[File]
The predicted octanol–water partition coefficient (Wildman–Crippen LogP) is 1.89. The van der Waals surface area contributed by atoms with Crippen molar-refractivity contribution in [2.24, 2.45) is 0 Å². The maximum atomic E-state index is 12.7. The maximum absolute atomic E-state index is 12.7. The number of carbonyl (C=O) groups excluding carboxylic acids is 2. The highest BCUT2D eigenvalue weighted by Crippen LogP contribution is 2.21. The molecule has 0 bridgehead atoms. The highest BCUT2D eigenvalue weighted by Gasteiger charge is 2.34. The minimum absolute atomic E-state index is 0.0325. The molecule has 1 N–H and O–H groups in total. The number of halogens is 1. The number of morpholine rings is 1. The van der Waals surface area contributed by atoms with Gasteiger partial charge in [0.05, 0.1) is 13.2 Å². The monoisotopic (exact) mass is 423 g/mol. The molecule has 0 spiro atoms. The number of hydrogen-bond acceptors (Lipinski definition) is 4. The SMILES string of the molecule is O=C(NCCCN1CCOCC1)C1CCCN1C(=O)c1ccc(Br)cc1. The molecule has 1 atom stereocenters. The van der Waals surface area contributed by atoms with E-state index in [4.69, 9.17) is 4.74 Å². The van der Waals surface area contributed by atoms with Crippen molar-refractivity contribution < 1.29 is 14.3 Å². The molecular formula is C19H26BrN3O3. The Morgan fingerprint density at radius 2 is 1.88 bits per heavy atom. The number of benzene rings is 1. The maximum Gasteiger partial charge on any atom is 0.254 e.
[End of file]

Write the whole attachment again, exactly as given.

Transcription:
The predicted octanol–water partition coefficient (Wildman–Crippen LogP) is 1.89. The van der Waals surface area contributed by atoms with Crippen molar-refractivity contribution in [2.24, 2.45) is 0 Å². The maximum atomic E-state index is 12.7. The maximum absolute atomic E-state index is 12.7. The number of carbonyl (C=O) groups excluding carboxylic acids is 2. The highest BCUT2D eigenvalue weighted by Crippen LogP contribution is 2.21. The molecule has 0 bridgehead atoms. The highest BCUT2D eigenvalue weighted by Gasteiger charge is 2.34. The minimum absolute atomic E-state index is 0.0325. The molecule has 1 N–H and O–H groups in total. The number of halogens is 1. The number of morpholine rings is 1. The van der Waals surface area contributed by atoms with Gasteiger partial charge in [0.05, 0.1) is 13.2 Å². The monoisotopic (exact) mass is 423 g/mol. The molecule has 0 spiro atoms. The number of hydrogen-bond acceptors (Lipinski definition) is 4. The SMILES string of the molecule is O=C(NCCCN1CCOCC1)C1CCCN1C(=O)c1ccc(Br)cc1. The molecule has 1 atom stereocenters. The van der Waals surface area contributed by atoms with E-state index in [4.69, 9.17) is 4.74 Å². The van der Waals surface area contributed by atoms with Crippen molar-refractivity contribution < 1.29 is 14.3 Å². The molecular formula is C19H26BrN3O3. The Morgan fingerprint density at radius 2 is 1.88 bits per heavy atom. The number of benzene rings is 1. The maximum Gasteiger partial charge on any atom is 0.254 e.